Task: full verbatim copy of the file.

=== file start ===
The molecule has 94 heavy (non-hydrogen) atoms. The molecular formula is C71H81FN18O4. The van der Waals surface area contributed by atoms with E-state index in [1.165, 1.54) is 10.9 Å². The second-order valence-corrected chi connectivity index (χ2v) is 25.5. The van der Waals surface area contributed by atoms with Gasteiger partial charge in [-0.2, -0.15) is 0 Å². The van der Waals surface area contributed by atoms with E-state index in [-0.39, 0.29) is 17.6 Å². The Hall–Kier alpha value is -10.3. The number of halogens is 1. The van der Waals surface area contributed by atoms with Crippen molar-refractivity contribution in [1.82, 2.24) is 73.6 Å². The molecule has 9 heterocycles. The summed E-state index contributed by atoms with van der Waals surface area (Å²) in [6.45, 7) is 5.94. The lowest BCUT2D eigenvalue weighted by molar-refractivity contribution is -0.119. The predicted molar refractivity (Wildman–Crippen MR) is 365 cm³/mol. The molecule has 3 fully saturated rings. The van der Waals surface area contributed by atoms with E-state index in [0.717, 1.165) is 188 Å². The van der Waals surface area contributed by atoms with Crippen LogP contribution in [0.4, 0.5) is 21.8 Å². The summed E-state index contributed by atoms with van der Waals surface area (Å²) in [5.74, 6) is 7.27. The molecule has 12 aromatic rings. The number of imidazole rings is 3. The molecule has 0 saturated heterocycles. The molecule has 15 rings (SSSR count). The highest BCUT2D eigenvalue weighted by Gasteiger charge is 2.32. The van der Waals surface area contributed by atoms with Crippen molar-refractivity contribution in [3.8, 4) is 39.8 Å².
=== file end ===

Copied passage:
The molecule has 94 heavy (non-hydrogen) atoms. The molecular formula is C71H81FN18O4. The van der Waals surface area contributed by atoms with E-state index in [1.165, 1.54) is 10.9 Å². The second-order valence-corrected chi connectivity index (χ2v) is 25.5. The van der Waals surface area contributed by atoms with Gasteiger partial charge in [-0.2, -0.15) is 0 Å². The van der Waals surface area contributed by atoms with E-state index in [-0.39, 0.29) is 17.6 Å². The Hall–Kier alpha value is -10.3. The number of halogens is 1. The van der Waals surface area contributed by atoms with Crippen molar-refractivity contribution in [1.82, 2.24) is 73.6 Å². The molecule has 9 heterocycles. The summed E-state index contributed by atoms with van der Waals surface area (Å²) in [6.45, 7) is 5.94. The lowest BCUT2D eigenvalue weighted by molar-refractivity contribution is -0.119. The predicted molar refractivity (Wildman–Crippen MR) is 365 cm³/mol. The molecule has 3 fully saturated rings. The van der Waals surface area contributed by atoms with E-state index in [0.717, 1.165) is 188 Å². The van der Waals surface area contributed by atoms with Crippen LogP contribution in [0.4, 0.5) is 21.8 Å². The summed E-state index contributed by atoms with van der Waals surface area (Å²) in [5.74, 6) is 7.27. The molecule has 12 aromatic rings. The number of imidazole rings is 3. The molecule has 0 saturated heterocycles. The molecule has 15 rings (SSSR count). The highest BCUT2D eigenvalue weighted by Gasteiger charge is 2.32. The van der Waals surface area contributed by atoms with Crippen molar-refractivity contribution in [3.8, 4) is 39.8 Å².